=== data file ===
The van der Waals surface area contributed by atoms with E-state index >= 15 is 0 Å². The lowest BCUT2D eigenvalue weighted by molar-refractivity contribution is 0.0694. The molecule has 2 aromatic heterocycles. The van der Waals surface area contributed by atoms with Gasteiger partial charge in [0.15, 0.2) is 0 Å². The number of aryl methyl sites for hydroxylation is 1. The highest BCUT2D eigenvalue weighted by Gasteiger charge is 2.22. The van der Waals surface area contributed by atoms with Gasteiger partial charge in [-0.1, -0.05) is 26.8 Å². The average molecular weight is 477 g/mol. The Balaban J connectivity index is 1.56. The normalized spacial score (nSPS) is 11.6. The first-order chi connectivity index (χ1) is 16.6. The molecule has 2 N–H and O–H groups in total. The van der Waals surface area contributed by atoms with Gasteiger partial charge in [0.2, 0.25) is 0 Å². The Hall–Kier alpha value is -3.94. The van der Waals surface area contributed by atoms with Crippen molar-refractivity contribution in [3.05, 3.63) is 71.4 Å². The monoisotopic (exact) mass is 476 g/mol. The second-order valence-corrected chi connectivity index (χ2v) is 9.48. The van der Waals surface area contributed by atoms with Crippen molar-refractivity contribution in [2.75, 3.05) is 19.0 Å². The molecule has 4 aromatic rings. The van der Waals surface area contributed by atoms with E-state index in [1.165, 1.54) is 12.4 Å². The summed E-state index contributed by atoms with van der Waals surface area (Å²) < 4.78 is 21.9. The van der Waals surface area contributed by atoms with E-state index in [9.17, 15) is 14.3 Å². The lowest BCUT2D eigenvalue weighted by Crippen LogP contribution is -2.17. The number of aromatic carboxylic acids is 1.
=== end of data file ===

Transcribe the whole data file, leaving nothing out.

The van der Waals surface area contributed by atoms with E-state index >= 15 is 0 Å². The lowest BCUT2D eigenvalue weighted by molar-refractivity contribution is 0.0694. The molecule has 2 aromatic heterocycles. The van der Waals surface area contributed by atoms with Gasteiger partial charge in [0.15, 0.2) is 0 Å². The number of aryl methyl sites for hydroxylation is 1. The highest BCUT2D eigenvalue weighted by Gasteiger charge is 2.22. The van der Waals surface area contributed by atoms with Gasteiger partial charge in [-0.1, -0.05) is 26.8 Å². The average molecular weight is 477 g/mol. The Balaban J connectivity index is 1.56. The normalized spacial score (nSPS) is 11.6. The first-order chi connectivity index (χ1) is 16.6. The molecule has 2 N–H and O–H groups in total. The van der Waals surface area contributed by atoms with Gasteiger partial charge in [0.2, 0.25) is 0 Å². The Hall–Kier alpha value is -3.94. The van der Waals surface area contributed by atoms with Crippen molar-refractivity contribution in [3.05, 3.63) is 71.4 Å². The monoisotopic (exact) mass is 476 g/mol. The second-order valence-corrected chi connectivity index (χ2v) is 9.48. The van der Waals surface area contributed by atoms with Crippen molar-refractivity contribution in [2.75, 3.05) is 19.0 Å². The molecule has 4 aromatic rings. The van der Waals surface area contributed by atoms with E-state index in [1.165, 1.54) is 12.4 Å². The summed E-state index contributed by atoms with van der Waals surface area (Å²) < 4.78 is 21.9. The van der Waals surface area contributed by atoms with E-state index in [9.17, 15) is 14.3 Å². The lowest BCUT2D eigenvalue weighted by Crippen LogP contribution is -2.17. The number of aromatic carboxylic acids is 1.